|Intersections Between Work, Family, and Community|
Stephen Sweet is the author of numerous books and articles that focus on the intersections between work, family, and community. By studying the connections between these different institutions, his research highlights the strains jobs can introduce in family lives, how families respond to these strains and the ways work contributes to individual and family potentials. His research also examines how work opportunities are allocated, and how the nature of job designs influence community development and family experiences across the life course. In addition, he has performed research on the causes of fraternity hazing.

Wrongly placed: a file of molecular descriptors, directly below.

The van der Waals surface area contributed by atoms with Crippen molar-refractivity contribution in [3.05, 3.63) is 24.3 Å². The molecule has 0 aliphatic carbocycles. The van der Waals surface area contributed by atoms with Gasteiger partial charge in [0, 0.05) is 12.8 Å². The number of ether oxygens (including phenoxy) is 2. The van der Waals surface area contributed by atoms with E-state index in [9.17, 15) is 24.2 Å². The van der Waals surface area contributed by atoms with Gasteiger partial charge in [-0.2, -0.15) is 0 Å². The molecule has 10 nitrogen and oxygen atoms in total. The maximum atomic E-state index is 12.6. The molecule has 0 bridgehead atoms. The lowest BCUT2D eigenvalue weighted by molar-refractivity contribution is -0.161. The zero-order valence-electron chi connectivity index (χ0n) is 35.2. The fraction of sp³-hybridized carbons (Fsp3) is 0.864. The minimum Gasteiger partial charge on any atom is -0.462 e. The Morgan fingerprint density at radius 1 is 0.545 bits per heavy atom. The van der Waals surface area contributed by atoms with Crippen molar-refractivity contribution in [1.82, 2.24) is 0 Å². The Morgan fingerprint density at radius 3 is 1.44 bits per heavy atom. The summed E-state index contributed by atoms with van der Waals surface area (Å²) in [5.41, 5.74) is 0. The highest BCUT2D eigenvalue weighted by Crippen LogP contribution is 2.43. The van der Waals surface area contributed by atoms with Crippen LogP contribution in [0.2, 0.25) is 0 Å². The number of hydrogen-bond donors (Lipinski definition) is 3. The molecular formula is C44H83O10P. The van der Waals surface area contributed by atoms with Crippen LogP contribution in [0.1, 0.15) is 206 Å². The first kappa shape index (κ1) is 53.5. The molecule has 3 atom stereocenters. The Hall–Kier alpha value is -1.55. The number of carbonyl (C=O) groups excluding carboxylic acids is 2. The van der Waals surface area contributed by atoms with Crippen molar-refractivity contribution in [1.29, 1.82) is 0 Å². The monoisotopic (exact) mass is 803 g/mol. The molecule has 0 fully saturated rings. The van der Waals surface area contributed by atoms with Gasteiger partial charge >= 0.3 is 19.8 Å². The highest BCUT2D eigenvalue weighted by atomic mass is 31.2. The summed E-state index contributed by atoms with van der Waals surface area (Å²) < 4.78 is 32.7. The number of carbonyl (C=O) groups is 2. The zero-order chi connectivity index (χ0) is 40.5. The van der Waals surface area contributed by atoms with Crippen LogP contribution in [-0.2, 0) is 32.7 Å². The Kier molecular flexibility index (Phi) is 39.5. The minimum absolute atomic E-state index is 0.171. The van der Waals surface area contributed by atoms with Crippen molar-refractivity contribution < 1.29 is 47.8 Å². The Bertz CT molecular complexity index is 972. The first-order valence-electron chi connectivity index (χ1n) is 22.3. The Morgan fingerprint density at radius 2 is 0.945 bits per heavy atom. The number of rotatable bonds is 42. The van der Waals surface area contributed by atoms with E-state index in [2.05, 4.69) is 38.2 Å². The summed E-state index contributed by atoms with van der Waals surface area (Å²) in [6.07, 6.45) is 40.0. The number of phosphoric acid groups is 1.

Much of his research has been conducted in association with the Sloan Center on Aging and Work at Boston College, where he serves as a visiting scholar. In his most recent book, he and his coauthors reveal the chasms that separate workers from meaningful, stable and economically rewarding careers. They argue that individuals, grassroots organizations, employers, unions, governments and the international community can all play a part in making an economy that better serves the interests of working families.
- Workplace flexibility
- Job insecurity and people’s attitudes toward work
- Government regulation of the workplace
- Employer planning for employee retirement
- Bullying in the workplace
- Work and family conflict
- Experience of nontraditional students
- Gender inequalities in the workplace
- Fraternity hazing
- “Successes in Changing Flexible Work Arrangement Use: Managers and Work Unit Variation in a Financial Services Organization,” Work and Occupations journal.
Curriculum vitae for Stephen Sweet
Ph.D., University of New Hampshire, 1994
M.A., University of New Hampshire, 1989
B.A., State University of New York at Potsdam, 1985